Electability update

As I mentioned before, a fair amount of conversation about US presidential politics, especially at this time in the election cycle, is speculation about the “electability” of various candidates. If your views are aligned with one party or the other, so that you care more about which party wins than which individual wins, it’s natural to throw your support to the candidate you think is most electable. The problem is that you may not be very good at assessing electability.

I suggested that electability should be thought of as a conditional probability: given that candidate X secures his/her party’s nomination, how likely is the candidate to win the general election? The odds offered by the betting markets give assessments of the probabilities of nomination and of victory in the general election. By Bayes’s theorem, the ratio of the two is the electability.

Here’s an updated version of the table from my last post, giving the candidates’ probabilities:

PartyCandidateNomination ProbabilityElection ProbabilityElectability

As before, these are numbers from PredictIt, which is a betting market where you can go wager real money.

If you use numbers from PredictWise, they look quite different:

PartyCandidateNomination ProbabilityElection ProbabilityElectability

PredictWise aggregates information from various sources, including multiple betting markets as well as polling data. I don’t know which one is better. I do know that if you think PredictIt is wrong about any of these numbers, then you can go there and place a bet. Since PredictWise is an aggregate, there’s no correspondingly obvious way to make money off of it. If you do think the PredictWise numbers are way off, then it’s probably worth looking around at the various betting markets to see if there are bets you should be making: since PredictWise got its values in large part from these markets, there may be.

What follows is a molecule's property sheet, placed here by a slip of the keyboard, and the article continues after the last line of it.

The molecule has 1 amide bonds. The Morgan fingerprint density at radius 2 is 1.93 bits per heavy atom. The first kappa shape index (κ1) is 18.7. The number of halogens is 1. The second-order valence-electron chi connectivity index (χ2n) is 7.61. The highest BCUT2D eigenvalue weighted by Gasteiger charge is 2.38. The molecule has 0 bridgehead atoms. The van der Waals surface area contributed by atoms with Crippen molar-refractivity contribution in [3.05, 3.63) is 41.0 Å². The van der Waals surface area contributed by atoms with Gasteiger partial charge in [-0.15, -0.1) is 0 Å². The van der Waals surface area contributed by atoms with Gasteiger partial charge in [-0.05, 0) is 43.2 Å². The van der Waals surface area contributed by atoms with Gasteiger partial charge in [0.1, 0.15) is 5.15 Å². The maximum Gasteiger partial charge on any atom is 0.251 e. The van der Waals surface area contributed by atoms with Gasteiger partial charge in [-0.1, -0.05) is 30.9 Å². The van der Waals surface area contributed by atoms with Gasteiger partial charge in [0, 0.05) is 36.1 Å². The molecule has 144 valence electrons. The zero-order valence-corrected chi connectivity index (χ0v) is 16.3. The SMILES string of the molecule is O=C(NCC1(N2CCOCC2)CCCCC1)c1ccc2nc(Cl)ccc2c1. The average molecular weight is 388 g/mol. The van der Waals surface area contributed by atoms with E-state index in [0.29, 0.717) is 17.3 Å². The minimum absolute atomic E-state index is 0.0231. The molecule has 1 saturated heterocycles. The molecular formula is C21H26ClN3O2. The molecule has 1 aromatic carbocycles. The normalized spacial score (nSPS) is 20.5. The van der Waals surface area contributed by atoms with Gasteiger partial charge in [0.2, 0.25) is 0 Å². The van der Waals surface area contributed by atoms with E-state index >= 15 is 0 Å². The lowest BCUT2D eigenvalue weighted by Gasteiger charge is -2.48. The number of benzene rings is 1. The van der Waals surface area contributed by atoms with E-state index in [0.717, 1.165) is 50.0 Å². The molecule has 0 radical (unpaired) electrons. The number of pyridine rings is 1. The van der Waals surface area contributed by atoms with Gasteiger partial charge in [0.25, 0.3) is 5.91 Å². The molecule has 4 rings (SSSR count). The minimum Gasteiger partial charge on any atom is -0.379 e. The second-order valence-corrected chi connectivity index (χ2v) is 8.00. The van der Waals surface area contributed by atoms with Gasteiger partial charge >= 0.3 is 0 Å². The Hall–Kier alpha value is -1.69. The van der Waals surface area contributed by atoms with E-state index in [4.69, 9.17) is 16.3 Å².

To me, the most interesting numbers are Trump’s. Many of my lefty friends are salivating over the prospect of his getting the nomination, because they think he’s unelectable. PredictIt disagrees, but PredictWise agrees. I don’t know what to make of that, but it remains true that, if you’re confident Trump is unelectable, you have a chance to make some money over on PredictIt.

My old friend John Stalker, who is an extremely smart guy, made a comment on my previous post that’s worth reading. He raises one technical issue and one broader issue.

The technical point is that whether you can make money off of these bets depends on the bid-ask spread (that is, the difference in prices to buy or sell contracts). That’s quite right.  I would add that you should also consider the opportunity cost: if you make these bets, you’re tying up your money until August (for bets on the nomination) or November (for bets on the general election). In deciding whether a bet is worthwhile, you should compare it to whatever investment you would otherwise have made with that money.

John’s broader claim is that “electability” as that term is generally understood in this context means something different from the conditional probabilities I’m calculating:

I suspect that by the term “electability” most people mean the candidate’s chances of success in the general election assuming voters’ current perceptions of them remain unchanged, rather than their chances in a world where those views have changed enough for them to have won the primary.

You should read the rest yourself.

I think that I disagree, at least for the purposes that I’m primarily interested in. As I mentioned, I’m thinking about my friends who hope that Trump gets the nomination because it’ll sweep a Democrat into the White House. I think that they mean (or at least, they should mean) precisely the conditional probability I’ve calculated. I think that they’re claiming that a world in which Trump gets the nomination (with whatever other events or changes go along with that) is a world in which the Democrat wins the Presidency. That’s what my conditional probabilities are about.

But as I said, John’s an extremely smart guy, so maybe he’s right and I’m wrong.

Horgan on Bayes

John Horgan has a piece at Scientific American‘s site entitled “Bayes’s Theorem: What’s the Big Deal?” The article’s conceit is that, after hearing people touting Bayesian reasoning to him for many years, he finally decided to learn what it was all about and explain it to his readers.